The weather is getting worse

Soon after we sailed into the Reitdiep, the first bridge, the Zernike Bridge, was opened for us. A short distance later we passed through the lock at Dorkwerd with a few other boats, and again waved goodby to my mother, sister and second cousin who had come by car to the lock to watch us go through. After looking left-right-left for large commercial barges, we crossed the Van Starkenborgh canal, waved our final goodbyes, and our trip through the real Reitdiep began. Now the wind started to blow a bit more, and, were those the first raindrops?

Our new crew steering Yuma along the Reitdiep.

We soon motored past the ‘backyard’ of friends in Sauwerd and further on in Garnwerd, a beautiful old village with a windmill (David’s favourite Dutch structures), past a famous and delicious restaurant that might have served as a lunch stop.

Windmill ‘de Meeuw’ in Garnwerd.

Sadly, those few raindrops we had felt earlier had now turned into a heavy, wind-driven shower, and we decided it was best to just push on before it got even worse.  So, on we went straight to Zoutkamp.

Wind and hail

Beyond Garnwerd the weather just got worse and worse.  Dense clouds, strong wind on the bow (of course), torrential rain and occasionally hail.

A lovely spring-day on Dutch waters…

What a lovely day for Frans and Lisetta to come along with us…! Luckily, it didn’t spoil the fun too much, they had warm clothes and we had hot tea and coffee and Zuidlaarderbol (a type of fruit loaf) on board.

Frederieke and Lisetta warming up inside.

Frans expertly steered Yuma through the storm across the Reitdiep, he seemed to enjoy it so perhaps he will give up that Porsche and get himself a yacht!

After a bit more supervision, Frans solo-steered Yuma through the Reitdiep towards Zoutkamp.


After about four hours through the winding Reitdiep we arrived at Zoutkamp. There was space for us to spend the night in the guest marina (obviously no one else was crazy enough to be out in this weather!).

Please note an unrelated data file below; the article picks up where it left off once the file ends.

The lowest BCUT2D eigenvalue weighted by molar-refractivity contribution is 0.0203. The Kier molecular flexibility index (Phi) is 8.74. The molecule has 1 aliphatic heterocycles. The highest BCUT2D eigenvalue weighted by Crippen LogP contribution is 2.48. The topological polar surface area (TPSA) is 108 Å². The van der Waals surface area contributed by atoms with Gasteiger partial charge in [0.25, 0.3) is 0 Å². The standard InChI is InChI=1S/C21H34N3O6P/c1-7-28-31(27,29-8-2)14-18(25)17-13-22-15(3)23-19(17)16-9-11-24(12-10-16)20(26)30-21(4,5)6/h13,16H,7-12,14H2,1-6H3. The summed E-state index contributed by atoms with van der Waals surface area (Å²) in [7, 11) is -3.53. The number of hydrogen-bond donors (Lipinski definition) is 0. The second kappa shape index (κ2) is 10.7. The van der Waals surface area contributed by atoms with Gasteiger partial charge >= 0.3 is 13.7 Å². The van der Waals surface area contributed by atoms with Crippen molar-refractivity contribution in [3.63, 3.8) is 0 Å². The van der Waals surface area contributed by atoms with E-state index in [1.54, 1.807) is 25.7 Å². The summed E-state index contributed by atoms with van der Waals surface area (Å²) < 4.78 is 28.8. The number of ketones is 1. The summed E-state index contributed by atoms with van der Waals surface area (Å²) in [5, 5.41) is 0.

Arrival in Zoutkamp.

Almost immediately after we had docked, the bad weather cleared, the rain stopped and the sun came out from behind the clouds. To add insult to injury, the Dutch weather app (Buienradar) showed that the bad weather had lasted exactly the four hours we had spent on the Reitdiep. Unbelievable…

David enjoying the harbour seat in Zoutkamp.

Fish & Chips

Zoutkamp is famous for its fisheries, and so naturally it was fish and chips for dinner before Frans and Lisetta took the bus back to Groningen. After their cold and wet experience, they weren’t exactly rushing to book their next trip with us. Maybe once we’ve made it to the warm tropics!

Comfort food! Kibbeling, lekkerbekje and lots of french fries, with mayonnaise.

Thanks to Frans en Lisetta for most of the photos!


  1. Frans June 23, 2024 at 1:39 pm - Reply

    Het was een hele belevenis. Volgende keer gaan we voor beter weer!

  2. Jim June 26, 2024 at 1:00 am - Reply

    It seems you timed the Standing Mast journey perfectly! Or not, rather! Much like we strive to do in the Misty Mountain Moonshiners!

    • David Westcott July 4, 2024 at 2:02 pm - Reply

      We are pretty good at that sort of timing, Jim, contrary winds and rain are our thing. To be honest it’s one of the few things we’re good at. 🙂 As for the Misty Mountain Moonshiners, well, there you have an example of pure professionalism, nary a wrong step ever to be seen…

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The last passage of the year
The Standing Mast Route - Part 2